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Tuesday 12 December 2017

Croker date adds to prestige of title

CAMOGIE chief Joan O'Flynn is happy that the All-Ireland Club Championship final is returning to Croke Park next month.

It adds to the prestige of the competition which has seen four Dublin winners over the years -- Celtic (1964), Eoghan Ruadh (1967), Austin Stacks (1971 and '72) and Crumlin in 1985.

St Vincent's were the last Dublin side to contest the final. That was in 1998 against Granagh Ballingarry.

In the semi-final, Vins beat Down's Fontenoys, who had the brilliant Maureen McAleenan.

The Limerick club had home advantage in the final. There was a big crowd and a heavy pitch. After 20 minutes, Vincent's trailed by eight points.

They battled hard to get back, but Granagh took the prize by 1-19 to 1-8. Ben Dorney managed Vins, who were captained by Germaine Noonan.

The Dubliners also contained Patsy Murphy, the wife of Dublin hurling selector, Ciaran Hetherton, and Niamh Cregan, daughter of Limerick's Eamonn.

Also on board was the future All-Star Eimear Brannigan, who is married to the recently retired League of Ireland footballer, Ollie Cahill.



Sisters

The 1998 St Vincent's line-up read: Mary Regan; Patsy Murphy, Niamh Cregan, Patricia Clinton, Germaine Noonan, Ursula Hannon, Denise O'Leary, Roisín Brady, Louise Lynch, Adrienne McGovern, Denise Smith, Eimear Brannnigan.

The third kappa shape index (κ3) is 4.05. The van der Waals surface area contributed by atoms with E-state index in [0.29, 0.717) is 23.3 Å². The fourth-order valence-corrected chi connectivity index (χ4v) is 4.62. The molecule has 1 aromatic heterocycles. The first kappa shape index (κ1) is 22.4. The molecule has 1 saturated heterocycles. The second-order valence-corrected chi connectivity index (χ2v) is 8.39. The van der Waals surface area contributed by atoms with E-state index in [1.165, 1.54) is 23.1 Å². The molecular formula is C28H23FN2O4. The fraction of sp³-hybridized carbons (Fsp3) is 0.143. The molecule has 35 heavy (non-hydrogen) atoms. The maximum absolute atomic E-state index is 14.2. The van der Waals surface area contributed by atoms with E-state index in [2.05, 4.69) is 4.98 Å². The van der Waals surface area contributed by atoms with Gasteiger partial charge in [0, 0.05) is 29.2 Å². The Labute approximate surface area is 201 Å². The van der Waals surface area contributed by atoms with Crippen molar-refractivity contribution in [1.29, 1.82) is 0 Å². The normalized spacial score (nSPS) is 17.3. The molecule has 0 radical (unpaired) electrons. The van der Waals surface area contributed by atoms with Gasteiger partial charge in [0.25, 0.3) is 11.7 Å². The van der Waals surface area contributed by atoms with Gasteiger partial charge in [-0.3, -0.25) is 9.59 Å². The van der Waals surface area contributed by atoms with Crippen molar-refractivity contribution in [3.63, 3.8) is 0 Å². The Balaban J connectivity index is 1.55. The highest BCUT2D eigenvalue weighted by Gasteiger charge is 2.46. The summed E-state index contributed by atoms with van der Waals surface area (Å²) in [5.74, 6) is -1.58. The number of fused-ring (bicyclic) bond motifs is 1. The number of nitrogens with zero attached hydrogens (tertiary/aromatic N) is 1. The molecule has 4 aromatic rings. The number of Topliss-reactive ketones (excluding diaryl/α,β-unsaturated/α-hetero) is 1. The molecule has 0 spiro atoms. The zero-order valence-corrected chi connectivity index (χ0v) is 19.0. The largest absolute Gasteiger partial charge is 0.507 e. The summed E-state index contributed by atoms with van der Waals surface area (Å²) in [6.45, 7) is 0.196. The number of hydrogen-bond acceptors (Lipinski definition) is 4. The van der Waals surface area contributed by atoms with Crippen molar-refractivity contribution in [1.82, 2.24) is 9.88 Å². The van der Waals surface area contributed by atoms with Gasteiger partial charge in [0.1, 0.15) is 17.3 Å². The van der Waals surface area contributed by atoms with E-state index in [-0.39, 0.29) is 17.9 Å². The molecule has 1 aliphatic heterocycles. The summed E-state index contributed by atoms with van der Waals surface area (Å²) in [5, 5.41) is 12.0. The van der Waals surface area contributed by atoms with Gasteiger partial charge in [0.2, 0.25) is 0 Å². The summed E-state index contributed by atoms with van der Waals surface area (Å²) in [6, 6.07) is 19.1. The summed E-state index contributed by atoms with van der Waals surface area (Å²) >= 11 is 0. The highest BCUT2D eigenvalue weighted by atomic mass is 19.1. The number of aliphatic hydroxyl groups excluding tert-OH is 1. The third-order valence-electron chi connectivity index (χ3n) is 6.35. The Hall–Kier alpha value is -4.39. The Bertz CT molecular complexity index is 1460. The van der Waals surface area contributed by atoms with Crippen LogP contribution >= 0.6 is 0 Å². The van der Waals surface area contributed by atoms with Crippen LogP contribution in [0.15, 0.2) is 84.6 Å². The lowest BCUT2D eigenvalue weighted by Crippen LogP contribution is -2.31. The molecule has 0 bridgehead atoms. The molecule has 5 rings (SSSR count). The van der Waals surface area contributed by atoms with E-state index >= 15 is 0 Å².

The next Camogie President, Aileen Lawlor, played on the victorious '85 Crumlin side. She had three sisters for company, Yvonne, Ann and Barbara.

Jimmy Boggan and Billy Maloney steered them to glory against Athenry at O'Toole Park. Mary Mernagh was the captain.

When the famed Eoghan Ruadh struck gold in 1967, they had two future Camogie Presidents in the dressing-room, Phyllis Breslin and Pat Rafferty. The cultured Lyons sisters, Kay and Connie, also played.

Celtic were the inaugural winners of the tournament. They also had a President in their midst, Mary Moran, now the renowned author. Una O'Connor also played. She won an incredible 13 All-Ireland senior medals with Dublin.

Austin Stacks won many admirers, and a sack full of silver. On their winning '71 and '72 teams was Anne Sheehy, a future Croke Park camogie CEO. She later married the Kerry footballer, John Kennedy.

Also showing her class in those triumphs was Orla Ní Síocháin, who had, perhaps, the deepest GAA pedigree of all. Orla's son, Shane, is a Dalo Disciple.

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